Campuses consider allowing students to choose preferred names on IDs
The nuance of identity
When students are issued their first campus card or return to the card office to receive a replacement card, they provide their name as part of the card issuance process. It’s a routine practice, yet the need to properly vet a cardholder’s identity at issuance remains crucial.
In certain preferred name cases, however, the identity vetting process can be a far more delicate matter.
“In those instances where it is more difficult to determine if the individual at our counter is the cardholder reflected in the database, we have been given access to a screen in PeopleSoft where both legal and preferred names are listed side-by-side,” explains Vonderschmidt.
“The card office has not vacated responsibility for validating the identity of the individual obtaining an ID card,” he stresses. “Proper vetting of identity is maintained by comparing the legal name in the system against the supporting photo ID presented.”
Still, there is a level of understanding, sensitivity and anonymity that must be observed – particularly in cases of gender-related name changes.
At Indiana, card office employees accomplish this using the dedicated screen with both legal and preferred names. “If an individual presents at our counter and there is a question regarding their identity, our staff have been trained to view both names, vet the identity, then address the cardholder by the preferred name,” he says.
For other universities moving toward preferred names, this level of understanding and customer service on the part of card office staff will be crucial. As Vonderschmidt explains, the vetting process at Indiana was the result of a joint effort between the university and the campus LBGTQ group.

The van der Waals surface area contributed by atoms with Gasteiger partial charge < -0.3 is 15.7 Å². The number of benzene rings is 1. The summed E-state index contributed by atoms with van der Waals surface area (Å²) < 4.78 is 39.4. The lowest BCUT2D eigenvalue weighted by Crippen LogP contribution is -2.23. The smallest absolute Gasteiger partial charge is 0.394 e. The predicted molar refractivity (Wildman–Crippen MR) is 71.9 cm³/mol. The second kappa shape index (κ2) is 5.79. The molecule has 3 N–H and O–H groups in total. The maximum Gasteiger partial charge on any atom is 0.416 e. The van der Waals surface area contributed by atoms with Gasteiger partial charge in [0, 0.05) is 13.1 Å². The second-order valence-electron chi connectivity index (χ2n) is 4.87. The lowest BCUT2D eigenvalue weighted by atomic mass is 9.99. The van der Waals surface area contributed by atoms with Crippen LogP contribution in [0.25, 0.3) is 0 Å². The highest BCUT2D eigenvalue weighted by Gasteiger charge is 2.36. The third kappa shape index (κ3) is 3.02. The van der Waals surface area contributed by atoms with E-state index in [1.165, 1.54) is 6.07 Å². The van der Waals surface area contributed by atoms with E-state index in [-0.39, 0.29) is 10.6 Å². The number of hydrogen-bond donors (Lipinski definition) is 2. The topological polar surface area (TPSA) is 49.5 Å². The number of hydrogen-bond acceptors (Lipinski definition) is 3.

“LGBTQ services on campus were extremely accommodating, providing training to card office staff,” says Vonderschmidt. “We held a session where LGBTQ advocates helped our staff understand some of the issues facing the population. They provided invaluable insight into how we might best achieve positive outcomes during interactions at our service counters.”
Making it work for everyone
The worry for many administrators will likely be the difficulty in organizing and implementing a preferred name program that works for all stakeholders. The good news, however, is that this isn’t an impossible feat.
At Indiana, there was a comprehensive planning process that took place prior to implementing the preferred name program. This planning was made even more crucial given an aggressive timeline.
“From the highest levels of the university it was made clear that whatever would be needed for this initiative to move forward, it was to be provided,” says Vonderschmidt. “Initiating the process were the Registrars from the Indiana University system of campuses who then brought in the CIO of the university to insure that data was made available to the units requiring it.”
University counsel, public safety, Provost senior staff, communications staff, Dean of Students, health services, and the LGBTQ support offices also participated.
As Vonderschmidt sees it, the program would have been nearly impossible to implement, especially within the timeline, without the collaboration demonstrated by these stakeholders. “I don’t believe I’ve ever seen as swift an implementation,” he adds.
For universities in process or considering a preferred name program, Vonderschmidt stresses the importance of giving all stakeholders a seat at the table. “It would seem that inclusion of as many stakeholders as possible, along with active engagement from senior administration, is crucial to a well thought out strategy and successful implementation,” he says.